Friday, May 30, 2014
Raquel of Out of the Past - A Classic Film Blog is once again hosting a classic film book summer reading challenge. I missed out last year, but I thought if I participated in the challenge this year, it would be the kick in the pants I need to get caught up on some books that I've been putting off reading. The goal is to read six classic film related books by the end of summer. If you participate in the challenge you are also eligible to win a prize. Full details can be found at her blog here.
Here is my summer reading list:
First up is Welcome Foolish Mortals...The Life and Voices of Paul Frees by Ben Ohmart. I've always been fascinated by the many voices of actor, artist and foremost voice talent, Paul Frees. I know his voice well from Disney's Ludwig Von Drake or the Haunted Mansion ride's "Ghost Host," the Pillsbury Doughboy, and from impersonating everyone from Orson Welles to Peter Lorre; but I never knew much about his personal story. There has since been a revised edition of this book but a friend had already given me a copy of the first edition.
Next is Life at the Marmont: The Inside Story of Hollywood's Legendary Hotel of the Stars--Chateau Marmont by Raymond Sarlot and Fred E. Basten. I had the opportunity to attend a private party and crash in one of the hotel's suites a few years ago. It's an amazing hotel that just feels old Hollywood. I've been waiting to dig into this book to find out more of the hotel's storied past.
Carole Landis is one of Hollywood's tragic characters so I'm curious about this book, Carole Landis: A Most Beautiful Girl by Eric Gans.
Next is Humphrey Bogart from TV Guide's American Icons series. This isn't really a book but it's more than just a magazine. Flipping through the pages I'm already attracted to the many stunning images of Bogart and intrigued by the different articles on his life.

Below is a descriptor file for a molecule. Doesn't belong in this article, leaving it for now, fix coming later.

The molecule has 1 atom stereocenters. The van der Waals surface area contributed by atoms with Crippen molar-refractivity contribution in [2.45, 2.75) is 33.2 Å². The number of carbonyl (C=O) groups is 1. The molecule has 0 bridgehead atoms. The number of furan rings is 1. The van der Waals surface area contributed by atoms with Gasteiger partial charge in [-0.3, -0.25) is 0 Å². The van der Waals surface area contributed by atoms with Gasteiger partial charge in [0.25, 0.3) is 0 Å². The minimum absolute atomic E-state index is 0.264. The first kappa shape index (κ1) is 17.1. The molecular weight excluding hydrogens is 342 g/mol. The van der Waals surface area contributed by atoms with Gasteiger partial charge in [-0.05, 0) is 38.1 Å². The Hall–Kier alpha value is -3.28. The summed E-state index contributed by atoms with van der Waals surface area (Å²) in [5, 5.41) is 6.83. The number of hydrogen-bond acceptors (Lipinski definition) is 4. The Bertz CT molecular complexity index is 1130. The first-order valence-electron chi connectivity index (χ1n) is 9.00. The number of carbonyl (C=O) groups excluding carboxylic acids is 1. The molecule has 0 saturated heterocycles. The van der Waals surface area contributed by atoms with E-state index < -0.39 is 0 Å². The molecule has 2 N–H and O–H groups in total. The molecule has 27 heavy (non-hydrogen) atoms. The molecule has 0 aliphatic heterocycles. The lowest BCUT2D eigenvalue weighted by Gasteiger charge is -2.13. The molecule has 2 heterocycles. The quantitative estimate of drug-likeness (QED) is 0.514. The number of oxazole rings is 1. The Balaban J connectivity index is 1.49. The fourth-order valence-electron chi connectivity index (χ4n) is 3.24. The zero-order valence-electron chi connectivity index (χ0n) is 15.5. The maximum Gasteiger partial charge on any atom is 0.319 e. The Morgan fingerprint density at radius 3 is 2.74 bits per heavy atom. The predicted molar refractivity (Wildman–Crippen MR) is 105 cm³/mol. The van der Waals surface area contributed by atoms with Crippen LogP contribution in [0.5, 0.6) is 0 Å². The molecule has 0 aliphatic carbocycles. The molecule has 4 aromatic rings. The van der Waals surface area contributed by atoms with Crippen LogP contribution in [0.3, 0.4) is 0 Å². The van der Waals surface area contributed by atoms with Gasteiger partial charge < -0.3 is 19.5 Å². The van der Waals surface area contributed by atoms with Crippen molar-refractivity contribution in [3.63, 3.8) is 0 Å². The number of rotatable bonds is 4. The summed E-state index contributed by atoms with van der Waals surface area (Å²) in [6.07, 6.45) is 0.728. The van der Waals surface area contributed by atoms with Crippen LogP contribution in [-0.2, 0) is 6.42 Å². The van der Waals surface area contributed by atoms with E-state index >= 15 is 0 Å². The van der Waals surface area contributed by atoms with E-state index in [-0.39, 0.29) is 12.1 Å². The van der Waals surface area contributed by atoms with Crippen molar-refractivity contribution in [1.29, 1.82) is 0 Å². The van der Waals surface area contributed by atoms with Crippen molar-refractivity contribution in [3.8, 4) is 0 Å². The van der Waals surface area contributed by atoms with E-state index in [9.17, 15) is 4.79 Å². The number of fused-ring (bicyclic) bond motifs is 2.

One of my favorite actors from early Hollywood is Glenn Ford. The guy just seemed so cool, especially in all those film noirs. Last on my list is Glenn Ford: A Life by Peter Ford.
If you would like to participate in the summer reading challenge head on over to Out of the Past to fill out a form and get the full scoop. I'll be publishing my reviews of the above books throughout the summer.
Happy Summer Reading!
Tuesday, May 20, 2014
In the film version of Sinclair Lewis's story, Cass Timberlane (1947), Spencer Tracy plays the title character, a judge who falls for a younger woman (Lana Turner) from the "wrong side of the tracks." Although the story for Cass Timberlane is set in a small Minnesotan town, filming actually took place in California, around Los Angeles and the MGM Studios backlot in Culver City. Early in the film, when Tracy first meets Turner, he literally crosses the railroad tracks but they are a long way off from Minnesota.
In the scene below Tracy sees a baseball roll from underneath a railroad car. Tracy is standing near Myers Street, just north of the 1st Street bridge in downtown Los Angeles.
Click images to enlarge.
Tracy stands on N. Myers St near the 1st Street bridge.
Looking toward the 1st Street bridge from N. Myers St.
Tracy joins the action of a baseball game taking place in a parcel of land north of the 1st Street Bridge and east of the Los Angeles River. Naturally, being a judge, Tracy acts as the umpire. While Tracy stands next to Turner near the pitching mound, we get a view of the Southern California Gas Company tanks that once stood near Jackson Street and Center Street, just across the LA River. These recognizable structures appeared in quite a few early films before they were razed, and were particularly popular in film noirs.
Tracy and Turner with the The Southern California Gas Company tanks in the background.